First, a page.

The Holocaust is the biggest genocide the world had witnessed throughout the history, with around 6 million Jews “exterminated” by Nazi Germany between 1941 and 1945 during World War II.
Nazis, the main architect of the exodus for Jews from their homelands across Europe and the culprits of this greatest crime against humanity, had knowing or hesitant accomplices amongst some countries that now form the European Union – the now-champions of human rights.
Despite later efforts to save some European Jews from their atrocious end in Nazi death camps toward the end of the war, Sweden has got a dark part in Holocaust with its so-called “neutral” state during the war.
“Swedes have long enjoyed the illusion of innocence, of freedom from Nazi-related guilt, but now, amid a welter of revelations, the country is slowly coming to terms with an historical truth that is more complicated than the idealistic neutrality thought to have been maintained throughout the Second World War,” according to a report by The Independent penned in 2000 by Mats Wiklund.
The author argued that a documentary laid bare the fact that some 900 Swedish soldiers volunteered to fight alongside Nazi troops and some were stationed as guards at Treblinka, a concentration camp in forest north-east of the Polish capital Warsaw.
Wiklund said the involvement of those soldiers have never been investigated after the war by Swedish authorities while a manhunt led by allies managed to bring many Nazis and collaborators before justice after the war.
However, the “neutral” involvement of Sweden in those horrific crimes against the Jews was not limited to providing soldiers for Nazis.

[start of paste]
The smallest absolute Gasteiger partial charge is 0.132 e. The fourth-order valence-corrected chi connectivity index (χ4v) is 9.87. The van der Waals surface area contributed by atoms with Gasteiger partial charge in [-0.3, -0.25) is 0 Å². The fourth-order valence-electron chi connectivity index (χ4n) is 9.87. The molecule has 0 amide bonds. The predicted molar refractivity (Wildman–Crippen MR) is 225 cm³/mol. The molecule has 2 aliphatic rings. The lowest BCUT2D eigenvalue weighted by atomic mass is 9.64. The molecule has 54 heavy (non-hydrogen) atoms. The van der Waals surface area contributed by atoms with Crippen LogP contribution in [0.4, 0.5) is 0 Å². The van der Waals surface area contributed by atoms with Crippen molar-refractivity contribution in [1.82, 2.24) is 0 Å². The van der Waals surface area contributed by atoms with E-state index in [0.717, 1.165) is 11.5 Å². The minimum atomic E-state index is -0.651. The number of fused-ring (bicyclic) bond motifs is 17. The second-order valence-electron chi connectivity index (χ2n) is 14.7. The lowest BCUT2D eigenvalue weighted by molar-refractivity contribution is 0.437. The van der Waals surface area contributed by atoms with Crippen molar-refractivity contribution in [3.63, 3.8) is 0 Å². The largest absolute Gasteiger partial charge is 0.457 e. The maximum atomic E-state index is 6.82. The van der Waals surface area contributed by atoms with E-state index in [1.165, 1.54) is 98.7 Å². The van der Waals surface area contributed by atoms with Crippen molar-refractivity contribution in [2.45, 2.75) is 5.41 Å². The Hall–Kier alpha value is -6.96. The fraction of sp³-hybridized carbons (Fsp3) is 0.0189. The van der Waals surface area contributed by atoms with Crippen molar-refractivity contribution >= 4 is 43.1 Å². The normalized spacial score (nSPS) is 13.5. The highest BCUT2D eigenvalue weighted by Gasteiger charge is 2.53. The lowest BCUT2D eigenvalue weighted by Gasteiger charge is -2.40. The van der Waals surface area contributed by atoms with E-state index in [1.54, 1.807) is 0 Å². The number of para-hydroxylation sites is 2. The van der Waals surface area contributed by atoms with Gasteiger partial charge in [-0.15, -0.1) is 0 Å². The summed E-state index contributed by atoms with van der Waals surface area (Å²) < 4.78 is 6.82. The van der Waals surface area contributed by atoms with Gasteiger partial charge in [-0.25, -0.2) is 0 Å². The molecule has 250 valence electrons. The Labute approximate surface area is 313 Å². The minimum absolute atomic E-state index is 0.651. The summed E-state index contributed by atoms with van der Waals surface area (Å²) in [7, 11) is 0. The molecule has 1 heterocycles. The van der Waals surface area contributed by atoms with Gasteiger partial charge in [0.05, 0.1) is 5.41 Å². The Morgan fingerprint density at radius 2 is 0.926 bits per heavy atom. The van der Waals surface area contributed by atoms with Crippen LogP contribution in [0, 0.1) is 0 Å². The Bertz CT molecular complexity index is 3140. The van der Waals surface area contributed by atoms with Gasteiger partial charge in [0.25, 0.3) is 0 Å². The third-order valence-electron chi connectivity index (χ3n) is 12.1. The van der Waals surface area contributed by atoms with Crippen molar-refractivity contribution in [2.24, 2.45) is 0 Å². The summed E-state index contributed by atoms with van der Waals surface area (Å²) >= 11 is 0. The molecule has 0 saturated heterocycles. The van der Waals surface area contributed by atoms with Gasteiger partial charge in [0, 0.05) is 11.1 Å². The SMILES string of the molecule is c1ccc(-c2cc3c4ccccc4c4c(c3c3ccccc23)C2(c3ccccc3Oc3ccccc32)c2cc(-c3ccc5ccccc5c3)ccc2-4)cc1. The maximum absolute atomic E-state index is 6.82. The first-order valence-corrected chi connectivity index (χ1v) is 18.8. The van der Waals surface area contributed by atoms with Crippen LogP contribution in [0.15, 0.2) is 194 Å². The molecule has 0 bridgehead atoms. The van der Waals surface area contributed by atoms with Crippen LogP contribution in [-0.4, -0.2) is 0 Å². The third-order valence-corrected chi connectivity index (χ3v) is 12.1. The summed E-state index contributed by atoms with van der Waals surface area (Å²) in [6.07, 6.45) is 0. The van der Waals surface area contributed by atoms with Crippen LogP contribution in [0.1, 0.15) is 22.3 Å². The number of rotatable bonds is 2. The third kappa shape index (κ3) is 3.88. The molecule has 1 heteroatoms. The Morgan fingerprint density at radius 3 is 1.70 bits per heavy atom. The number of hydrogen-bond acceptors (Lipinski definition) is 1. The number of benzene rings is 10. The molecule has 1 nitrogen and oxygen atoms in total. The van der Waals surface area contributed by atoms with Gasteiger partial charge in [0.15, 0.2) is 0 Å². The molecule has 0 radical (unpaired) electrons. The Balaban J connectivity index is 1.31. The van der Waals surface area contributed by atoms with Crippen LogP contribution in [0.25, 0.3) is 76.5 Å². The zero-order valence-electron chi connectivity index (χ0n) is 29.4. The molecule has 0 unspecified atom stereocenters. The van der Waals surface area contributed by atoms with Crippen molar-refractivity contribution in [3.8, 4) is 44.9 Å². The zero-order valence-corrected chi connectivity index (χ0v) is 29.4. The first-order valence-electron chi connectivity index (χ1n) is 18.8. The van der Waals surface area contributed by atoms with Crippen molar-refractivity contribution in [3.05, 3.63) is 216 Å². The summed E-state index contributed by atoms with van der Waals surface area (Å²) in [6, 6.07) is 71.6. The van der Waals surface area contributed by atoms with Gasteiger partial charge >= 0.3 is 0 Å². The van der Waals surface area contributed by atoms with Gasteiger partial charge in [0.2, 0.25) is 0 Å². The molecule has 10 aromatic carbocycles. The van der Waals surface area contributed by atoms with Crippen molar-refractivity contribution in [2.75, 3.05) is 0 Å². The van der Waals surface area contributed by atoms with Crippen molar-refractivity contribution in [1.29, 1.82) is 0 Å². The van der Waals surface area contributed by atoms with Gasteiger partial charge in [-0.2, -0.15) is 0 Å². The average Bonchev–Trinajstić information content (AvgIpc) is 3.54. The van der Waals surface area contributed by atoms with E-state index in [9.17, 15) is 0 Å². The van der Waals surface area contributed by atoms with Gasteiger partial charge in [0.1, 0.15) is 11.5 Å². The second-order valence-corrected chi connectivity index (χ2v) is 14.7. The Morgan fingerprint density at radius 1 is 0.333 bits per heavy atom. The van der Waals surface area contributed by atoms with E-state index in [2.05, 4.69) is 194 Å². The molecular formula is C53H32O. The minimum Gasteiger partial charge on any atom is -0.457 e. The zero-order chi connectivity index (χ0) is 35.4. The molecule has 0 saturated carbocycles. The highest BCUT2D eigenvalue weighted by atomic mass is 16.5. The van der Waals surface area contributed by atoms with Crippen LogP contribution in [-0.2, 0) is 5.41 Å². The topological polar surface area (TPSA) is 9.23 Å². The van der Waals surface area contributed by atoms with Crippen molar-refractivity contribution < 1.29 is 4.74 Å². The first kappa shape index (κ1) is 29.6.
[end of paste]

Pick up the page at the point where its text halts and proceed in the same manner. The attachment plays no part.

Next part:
Sweden’s immigration policy and especially the 1927 Aliens Act, which aimed to protect jobs for Swedish citizens and keep “unwanted groups of people” from settling in the country, listed Jews as one of the categories of “unwanted immigrants,” according to The Swedish Jews and the Holocaust, a book by Pontus Rudberg.
Rudberg’s book says that Jewish refugees “were not considered political refugees, and only a few relatives and other with ties to Sweden and financial means could be admitted for temporary residence,” in the early years of the Nazi occupation of numerous countries in Europe.
Tony Kushner, a professor at the University of Southampton, thinks that “there was a sort of Nordicism, which typifies others Scandinavian countries, from 1900s through to the 1930s.”
Speaking to Anadolu, Kushner said on the claims that some of those involved in atrocities of the war found refuge in countries such as the US, UK, and also Sweden that “many countries … were not asking too many questions about people's war backgrounds.”
He said: “In certain cases, … some of these people are recruited not because they're Nazis but because they've got skills, scientists and others.
“But what you could criticize all of these liberal democracies for is not having that as a priority to sort of weed out war criminals, and so Sweden is certainly not alone in lacking policies.”
An information text by Yad Vashem -- Israel's official memorial museum to the victims of the Holocaust -- says that “depending on the course of the war, the Swedes sometimes tended to act more pro-German, while at other times, they supported the policies of the Allies.”
“This affected their attitude towards Jewish refugees. At the beginning of the war, Sweden's neutrality swayed in Germany’s favor.”
The Swedish government “gave Germany iron ore, a vital war industry product” and “allowed Germany the use of its railroads and coastal waters to move soldiers and war materials to Norway,” according to Yad Vashem.
Sweden also “enjoyed the profits of doing business with the Nazis,” Wiklund argued.
Some of the gold handled by its central bank, the Riksbank, had been “looted from Jews by the German Nazis” and “there was evidence at the time that the gold was plundered but both the management of the Riksbank and the government turned a blind eye,” he also said.
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